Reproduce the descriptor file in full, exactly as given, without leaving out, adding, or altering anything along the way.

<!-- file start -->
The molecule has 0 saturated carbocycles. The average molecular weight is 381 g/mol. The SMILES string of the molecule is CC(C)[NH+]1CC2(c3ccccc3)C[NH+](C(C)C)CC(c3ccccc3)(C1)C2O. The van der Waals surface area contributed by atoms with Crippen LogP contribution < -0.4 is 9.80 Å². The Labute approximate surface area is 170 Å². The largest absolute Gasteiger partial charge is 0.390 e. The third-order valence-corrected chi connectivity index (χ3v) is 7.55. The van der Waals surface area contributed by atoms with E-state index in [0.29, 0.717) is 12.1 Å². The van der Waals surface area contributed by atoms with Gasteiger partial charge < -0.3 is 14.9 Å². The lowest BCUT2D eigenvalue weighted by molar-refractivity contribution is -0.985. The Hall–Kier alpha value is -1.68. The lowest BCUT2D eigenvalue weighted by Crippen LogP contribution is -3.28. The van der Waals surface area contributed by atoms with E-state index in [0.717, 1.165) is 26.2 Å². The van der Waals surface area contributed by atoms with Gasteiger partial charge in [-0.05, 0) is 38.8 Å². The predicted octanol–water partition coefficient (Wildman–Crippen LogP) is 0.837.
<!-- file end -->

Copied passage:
The molecule has 0 saturated carbocycles. The average molecular weight is 381 g/mol. The SMILES string of the molecule is CC(C)[NH+]1CC2(c3ccccc3)C[NH+](C(C)C)CC(c3ccccc3)(C1)C2O. The van der Waals surface area contributed by atoms with Crippen LogP contribution < -0.4 is 9.80 Å². The Labute approximate surface area is 170 Å². The largest absolute Gasteiger partial charge is 0.390 e. The third-order valence-corrected chi connectivity index (χ3v) is 7.55. The van der Waals surface area contributed by atoms with E-state index in [0.29, 0.717) is 12.1 Å². The van der Waals surface area contributed by atoms with Gasteiger partial charge < -0.3 is 14.9 Å². The lowest BCUT2D eigenvalue weighted by molar-refractivity contribution is -0.985. The Hall–Kier alpha value is -1.68. The lowest BCUT2D eigenvalue weighted by Crippen LogP contribution is -3.28. The van der Waals surface area contributed by atoms with E-state index in [0.717, 1.165) is 26.2 Å². The van der Waals surface area contributed by atoms with Gasteiger partial charge in [-0.05, 0) is 38.8 Å². The predicted octanol–water partition coefficient (Wildman–Crippen LogP) is 0.837.